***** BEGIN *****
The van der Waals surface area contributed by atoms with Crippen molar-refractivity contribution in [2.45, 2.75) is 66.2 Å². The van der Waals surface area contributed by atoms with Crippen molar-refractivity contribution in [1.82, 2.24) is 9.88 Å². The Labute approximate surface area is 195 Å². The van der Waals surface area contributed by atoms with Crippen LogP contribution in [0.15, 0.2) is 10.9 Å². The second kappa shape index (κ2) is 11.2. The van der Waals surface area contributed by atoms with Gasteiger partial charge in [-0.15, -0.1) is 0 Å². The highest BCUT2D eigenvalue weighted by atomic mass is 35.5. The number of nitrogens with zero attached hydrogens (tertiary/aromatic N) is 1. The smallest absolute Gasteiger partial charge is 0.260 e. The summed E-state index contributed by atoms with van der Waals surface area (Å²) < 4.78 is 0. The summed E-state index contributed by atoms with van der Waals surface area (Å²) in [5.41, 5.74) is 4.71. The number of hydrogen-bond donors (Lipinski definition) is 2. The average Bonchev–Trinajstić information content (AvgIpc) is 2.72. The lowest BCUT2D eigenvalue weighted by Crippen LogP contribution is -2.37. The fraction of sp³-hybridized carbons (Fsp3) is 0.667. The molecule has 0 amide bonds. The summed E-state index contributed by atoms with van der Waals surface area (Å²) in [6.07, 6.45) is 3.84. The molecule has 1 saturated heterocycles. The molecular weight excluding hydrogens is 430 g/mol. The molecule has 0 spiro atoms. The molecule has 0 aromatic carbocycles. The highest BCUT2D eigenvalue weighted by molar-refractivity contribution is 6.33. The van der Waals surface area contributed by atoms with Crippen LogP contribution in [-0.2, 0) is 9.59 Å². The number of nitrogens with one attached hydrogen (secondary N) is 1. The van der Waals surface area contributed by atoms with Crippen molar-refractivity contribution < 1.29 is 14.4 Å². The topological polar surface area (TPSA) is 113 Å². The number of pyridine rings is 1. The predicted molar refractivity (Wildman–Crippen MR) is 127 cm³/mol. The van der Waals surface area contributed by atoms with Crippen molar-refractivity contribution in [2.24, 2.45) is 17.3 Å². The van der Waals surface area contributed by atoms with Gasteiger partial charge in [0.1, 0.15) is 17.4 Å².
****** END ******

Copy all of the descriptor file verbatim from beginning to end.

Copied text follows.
The van der Waals surface area contributed by atoms with Crippen molar-refractivity contribution in [2.45, 2.75) is 66.2 Å². The van der Waals surface area contributed by atoms with Crippen molar-refractivity contribution in [1.82, 2.24) is 9.88 Å². The Labute approximate surface area is 195 Å². The van der Waals surface area contributed by atoms with Crippen LogP contribution in [0.15, 0.2) is 10.9 Å². The second kappa shape index (κ2) is 11.2. The van der Waals surface area contributed by atoms with Gasteiger partial charge in [-0.15, -0.1) is 0 Å². The highest BCUT2D eigenvalue weighted by atomic mass is 35.5. The number of nitrogens with zero attached hydrogens (tertiary/aromatic N) is 1. The smallest absolute Gasteiger partial charge is 0.260 e. The summed E-state index contributed by atoms with van der Waals surface area (Å²) < 4.78 is 0. The summed E-state index contributed by atoms with van der Waals surface area (Å²) in [5.41, 5.74) is 4.71. The number of hydrogen-bond donors (Lipinski definition) is 2. The average Bonchev–Trinajstić information content (AvgIpc) is 2.72. The lowest BCUT2D eigenvalue weighted by Crippen LogP contribution is -2.37. The fraction of sp³-hybridized carbons (Fsp3) is 0.667. The molecule has 0 amide bonds. The summed E-state index contributed by atoms with van der Waals surface area (Å²) in [6.07, 6.45) is 3.84. The molecule has 1 saturated heterocycles. The molecular weight excluding hydrogens is 430 g/mol. The molecule has 0 spiro atoms. The molecule has 0 aromatic carbocycles. The highest BCUT2D eigenvalue weighted by molar-refractivity contribution is 6.33. The van der Waals surface area contributed by atoms with Crippen LogP contribution in [-0.2, 0) is 9.59 Å². The number of nitrogens with one attached hydrogen (secondary N) is 1. The van der Waals surface area contributed by atoms with Crippen molar-refractivity contribution < 1.29 is 14.4 Å². The topological polar surface area (TPSA) is 113 Å². The number of pyridine rings is 1. The predicted molar refractivity (Wildman–Crippen MR) is 127 cm³/mol. The van der Waals surface area contributed by atoms with Crippen molar-refractivity contribution in [2.24, 2.45) is 17.3 Å². The van der Waals surface area contributed by atoms with Gasteiger partial charge in [0.1, 0.15) is 17.4 Å².